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Shimano introduces road hydro disc brakes for mechanical shifting

Shimano offer road hydraulic disc brakes with mechanical shifting for the first time

Shimano is introducing road hydraulic disc brakes for use with mechanical shifting for the first time. Shimano has also launched a new version of its 105 groupset giving the opportunity for 105-equipped 11-speed bikes with hydraulic braking and mechanical shifting.

Shimano released hydraulic disc brakes for the road last year, but the hydraulic braking mechanism was integrated into the Di2 electronic lever (ST-R785). That meant that if you wanted hydraulic disc braking with a road groupset from Shimano, you had to have electronic shifting too; you couldn’t have hydraulic braking and mechanical (cable-operated) shifting.

That has changed now that Shimano has launched the ST-RS685 (main picture), a compact hydraulic disc brake lever for mechanical shifting, so you use regular derailleurs and regular cables. Shimano see this as an Ultegra level product but it is compatible with the mechanical version of Shimano’s top-end Dura-Ace groupset and it also works with the new 105 groupset that was launched today

Shimano has included a mineral oil reservoir and brake system in the mechanical lever, while managing to keep that lever compact. The lever features a 10mm reach adjustment to customise the fit for people with smaller or larger hands.

The brake caliper Shimano introduced last year, the R785, has been replaced by the RS785 (Shimano has slung an S in there). The new brake caliper, which works with both electronic and mechanical shifting levers, has improved cable routing, according to Shimano.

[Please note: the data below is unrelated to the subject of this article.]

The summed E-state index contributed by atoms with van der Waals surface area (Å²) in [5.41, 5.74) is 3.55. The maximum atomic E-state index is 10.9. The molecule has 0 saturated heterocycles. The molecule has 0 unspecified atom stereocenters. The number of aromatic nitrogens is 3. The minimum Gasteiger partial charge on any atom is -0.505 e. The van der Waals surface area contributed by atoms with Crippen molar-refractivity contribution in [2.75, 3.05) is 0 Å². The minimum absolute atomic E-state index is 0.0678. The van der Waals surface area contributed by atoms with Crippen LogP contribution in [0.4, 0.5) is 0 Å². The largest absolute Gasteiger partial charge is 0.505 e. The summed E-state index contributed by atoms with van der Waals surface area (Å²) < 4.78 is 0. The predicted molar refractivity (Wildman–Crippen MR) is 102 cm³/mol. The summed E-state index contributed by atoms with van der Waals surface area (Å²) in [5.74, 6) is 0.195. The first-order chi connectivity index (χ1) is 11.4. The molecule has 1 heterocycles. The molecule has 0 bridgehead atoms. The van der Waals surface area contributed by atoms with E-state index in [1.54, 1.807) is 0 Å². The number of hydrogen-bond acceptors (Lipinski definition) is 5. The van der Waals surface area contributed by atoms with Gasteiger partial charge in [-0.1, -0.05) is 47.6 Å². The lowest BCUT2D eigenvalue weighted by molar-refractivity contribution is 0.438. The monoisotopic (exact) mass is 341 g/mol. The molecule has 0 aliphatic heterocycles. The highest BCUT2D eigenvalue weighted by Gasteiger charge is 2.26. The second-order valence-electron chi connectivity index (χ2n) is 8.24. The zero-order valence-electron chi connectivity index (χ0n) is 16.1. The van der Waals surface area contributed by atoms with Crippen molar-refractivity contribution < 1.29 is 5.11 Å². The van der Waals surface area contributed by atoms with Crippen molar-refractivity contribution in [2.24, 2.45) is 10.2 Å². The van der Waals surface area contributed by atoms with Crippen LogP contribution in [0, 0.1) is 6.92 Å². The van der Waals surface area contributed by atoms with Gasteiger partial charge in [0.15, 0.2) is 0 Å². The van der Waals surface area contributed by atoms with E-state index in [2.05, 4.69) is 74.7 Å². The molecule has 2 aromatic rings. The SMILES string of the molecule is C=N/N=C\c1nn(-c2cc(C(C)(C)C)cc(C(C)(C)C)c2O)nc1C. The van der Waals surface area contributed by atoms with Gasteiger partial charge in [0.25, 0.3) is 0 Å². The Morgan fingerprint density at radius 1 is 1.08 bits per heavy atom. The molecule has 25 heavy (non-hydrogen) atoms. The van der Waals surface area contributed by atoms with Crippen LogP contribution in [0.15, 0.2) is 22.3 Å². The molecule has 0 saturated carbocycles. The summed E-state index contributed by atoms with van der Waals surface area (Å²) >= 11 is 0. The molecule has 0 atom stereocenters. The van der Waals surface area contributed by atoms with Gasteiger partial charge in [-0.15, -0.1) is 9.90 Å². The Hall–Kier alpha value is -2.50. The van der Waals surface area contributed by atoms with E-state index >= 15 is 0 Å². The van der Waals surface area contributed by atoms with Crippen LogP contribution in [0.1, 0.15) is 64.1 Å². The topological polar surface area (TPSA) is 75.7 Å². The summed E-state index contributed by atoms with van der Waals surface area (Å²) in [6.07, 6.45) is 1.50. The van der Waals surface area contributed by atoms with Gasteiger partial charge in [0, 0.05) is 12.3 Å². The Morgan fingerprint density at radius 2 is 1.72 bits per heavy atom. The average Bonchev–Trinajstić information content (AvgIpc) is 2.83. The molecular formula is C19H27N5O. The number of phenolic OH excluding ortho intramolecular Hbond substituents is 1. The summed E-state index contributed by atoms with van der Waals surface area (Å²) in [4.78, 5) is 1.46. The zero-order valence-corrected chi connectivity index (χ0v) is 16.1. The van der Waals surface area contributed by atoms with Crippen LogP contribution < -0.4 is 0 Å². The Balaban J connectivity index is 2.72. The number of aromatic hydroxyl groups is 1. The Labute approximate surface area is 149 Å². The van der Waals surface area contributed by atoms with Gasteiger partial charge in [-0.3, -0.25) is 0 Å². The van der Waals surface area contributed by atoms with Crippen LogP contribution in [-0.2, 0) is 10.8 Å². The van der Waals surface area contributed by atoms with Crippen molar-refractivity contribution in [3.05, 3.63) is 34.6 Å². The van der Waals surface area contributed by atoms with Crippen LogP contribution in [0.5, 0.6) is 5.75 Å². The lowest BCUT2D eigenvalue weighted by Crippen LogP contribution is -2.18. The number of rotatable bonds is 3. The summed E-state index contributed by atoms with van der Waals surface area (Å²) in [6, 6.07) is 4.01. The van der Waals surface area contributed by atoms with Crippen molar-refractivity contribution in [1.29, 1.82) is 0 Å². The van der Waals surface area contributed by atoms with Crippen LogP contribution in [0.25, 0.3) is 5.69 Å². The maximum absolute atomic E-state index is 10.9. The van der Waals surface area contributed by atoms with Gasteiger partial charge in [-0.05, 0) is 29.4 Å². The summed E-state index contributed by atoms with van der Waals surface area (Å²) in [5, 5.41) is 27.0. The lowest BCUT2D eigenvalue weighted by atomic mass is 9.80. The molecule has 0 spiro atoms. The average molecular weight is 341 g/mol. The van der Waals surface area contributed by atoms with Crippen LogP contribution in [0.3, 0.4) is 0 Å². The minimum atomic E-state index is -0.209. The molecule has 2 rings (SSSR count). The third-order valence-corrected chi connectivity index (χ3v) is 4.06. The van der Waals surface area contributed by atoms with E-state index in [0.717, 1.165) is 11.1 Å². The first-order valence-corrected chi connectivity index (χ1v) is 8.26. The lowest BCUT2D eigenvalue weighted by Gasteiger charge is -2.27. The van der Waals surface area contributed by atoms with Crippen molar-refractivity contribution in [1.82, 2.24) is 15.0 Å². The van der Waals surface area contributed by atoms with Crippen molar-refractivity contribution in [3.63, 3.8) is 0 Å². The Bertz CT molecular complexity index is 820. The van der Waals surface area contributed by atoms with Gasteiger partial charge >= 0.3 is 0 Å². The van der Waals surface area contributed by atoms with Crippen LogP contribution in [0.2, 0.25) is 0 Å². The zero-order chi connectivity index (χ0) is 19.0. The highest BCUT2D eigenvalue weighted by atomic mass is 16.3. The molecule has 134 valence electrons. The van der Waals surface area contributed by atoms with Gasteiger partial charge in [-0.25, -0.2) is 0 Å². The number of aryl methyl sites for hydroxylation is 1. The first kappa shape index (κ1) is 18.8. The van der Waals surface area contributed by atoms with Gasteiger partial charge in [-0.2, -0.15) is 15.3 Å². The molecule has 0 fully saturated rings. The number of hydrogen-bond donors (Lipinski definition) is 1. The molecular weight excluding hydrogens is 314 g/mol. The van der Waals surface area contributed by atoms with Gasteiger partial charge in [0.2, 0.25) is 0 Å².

"The [old] R785 uses a banjo fitting for the hose which fits onto the outside of the caliper," says Mark Greshon, Shimano's UK brand manager.

"The new [RS785] caliper doesn’t use a banjo fitting, it uses a direct hose connection which goes straight to the top of the caliper. Also, it has a slightly slimmer design so it looks a little better for road bike use.

"The main reason for switching to this new caliper is that in certain situations, especially if the frame manufacturer chooses to mount the caliper on the inside of the rear triangle, it’s possible to catch your heel on the outside of the banjo [with the R785]. With this new caliper [the RS785], the hose is completely in line to improve heel clearance."

Shimano equips its hydraulic disc brakes with Ice technology that features a clad rotor blade with a three-layer sandwich structure of stainless steel and aluminum. Shimano says that this provides a better radiation performance that reduces the temperature while braking.

There are two Freeza SM-RT99 rotor size options: 140mm is the standard with 160mm as an option for people who want more brake power.

Shimano also have a new high-end disc compatible wheel, the RX830, to go with the road disc brakes. Check out our previous report for details on that.

Shimano say that the ST-RS685 (the lever) and BR-RS785 (the caliper) will be available from August.

Mat has been in cycling media since 1996, on titles including BikeRadar, Total Bike, Total Mountain Bike, What Mountain Bike and Mountain Biking UK, and he has been editor of 220 Triathlon and Cycling Plus. Mat has been technical editor for over a decade, testing bikes, fettling the latest kit, and trying out the most up-to-the-minute clothing. We send him off around the world to get all the news from launches and shows too. He has won his category in Ironman UK 70.3 and finished on the podium in both marathons he has run. Mat is a Cambridge graduate who did a post-grad in magazine journalism, and he is a winner of the Cycling Media Award for Specialist Online Writer. Now over 50, he's riding road and gravel bikes most days for fun and fitness rather than training for competitions.

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